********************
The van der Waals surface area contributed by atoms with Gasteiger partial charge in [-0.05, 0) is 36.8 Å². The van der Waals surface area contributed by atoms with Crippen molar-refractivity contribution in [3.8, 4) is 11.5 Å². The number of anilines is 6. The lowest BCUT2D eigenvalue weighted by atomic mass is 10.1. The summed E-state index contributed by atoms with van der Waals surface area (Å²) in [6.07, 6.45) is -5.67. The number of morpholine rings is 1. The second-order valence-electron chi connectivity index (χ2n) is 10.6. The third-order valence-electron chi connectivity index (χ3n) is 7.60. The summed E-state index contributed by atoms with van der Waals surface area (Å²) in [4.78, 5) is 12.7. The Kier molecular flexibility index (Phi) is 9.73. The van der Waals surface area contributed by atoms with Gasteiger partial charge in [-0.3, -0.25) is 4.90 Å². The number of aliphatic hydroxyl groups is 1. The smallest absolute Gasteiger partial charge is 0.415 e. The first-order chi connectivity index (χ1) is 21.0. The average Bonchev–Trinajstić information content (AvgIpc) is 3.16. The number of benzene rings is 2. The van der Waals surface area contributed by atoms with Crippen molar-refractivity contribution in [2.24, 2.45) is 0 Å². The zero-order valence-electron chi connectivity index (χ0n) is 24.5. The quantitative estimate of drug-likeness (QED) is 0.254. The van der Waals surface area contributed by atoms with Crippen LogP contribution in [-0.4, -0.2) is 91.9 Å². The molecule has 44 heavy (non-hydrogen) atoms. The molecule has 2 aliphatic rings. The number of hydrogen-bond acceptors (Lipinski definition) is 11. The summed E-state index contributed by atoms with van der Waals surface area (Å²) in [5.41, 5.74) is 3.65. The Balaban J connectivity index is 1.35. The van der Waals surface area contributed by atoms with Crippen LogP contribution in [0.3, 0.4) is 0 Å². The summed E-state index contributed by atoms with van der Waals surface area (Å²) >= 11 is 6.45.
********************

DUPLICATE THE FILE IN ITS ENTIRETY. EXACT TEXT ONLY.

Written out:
The van der Waals surface area contributed by atoms with Gasteiger partial charge in [-0.05, 0) is 36.8 Å². The van der Waals surface area contributed by atoms with Crippen molar-refractivity contribution in [3.8, 4) is 11.5 Å². The number of anilines is 6. The lowest BCUT2D eigenvalue weighted by atomic mass is 10.1. The summed E-state index contributed by atoms with van der Waals surface area (Å²) in [6.07, 6.45) is -5.67. The number of morpholine rings is 1. The second-order valence-electron chi connectivity index (χ2n) is 10.6. The third-order valence-electron chi connectivity index (χ3n) is 7.60. The summed E-state index contributed by atoms with van der Waals surface area (Å²) in [4.78, 5) is 12.7. The Kier molecular flexibility index (Phi) is 9.73. The van der Waals surface area contributed by atoms with Gasteiger partial charge in [-0.3, -0.25) is 4.90 Å². The number of aliphatic hydroxyl groups is 1. The smallest absolute Gasteiger partial charge is 0.415 e. The first-order chi connectivity index (χ1) is 21.0. The average Bonchev–Trinajstić information content (AvgIpc) is 3.16. The number of benzene rings is 2. The van der Waals surface area contributed by atoms with Crippen molar-refractivity contribution in [2.24, 2.45) is 0 Å². The zero-order valence-electron chi connectivity index (χ0n) is 24.5. The quantitative estimate of drug-likeness (QED) is 0.254. The van der Waals surface area contributed by atoms with Crippen LogP contribution in [-0.4, -0.2) is 91.9 Å². The molecule has 44 heavy (non-hydrogen) atoms. The molecule has 2 aliphatic rings. The number of hydrogen-bond acceptors (Lipinski definition) is 11. The summed E-state index contributed by atoms with van der Waals surface area (Å²) in [5.41, 5.74) is 3.65. The Balaban J connectivity index is 1.35. The van der Waals surface area contributed by atoms with Crippen LogP contribution in [0.3, 0.4) is 0 Å². The summed E-state index contributed by atoms with van der Waals surface area (Å²) >= 11 is 6.45.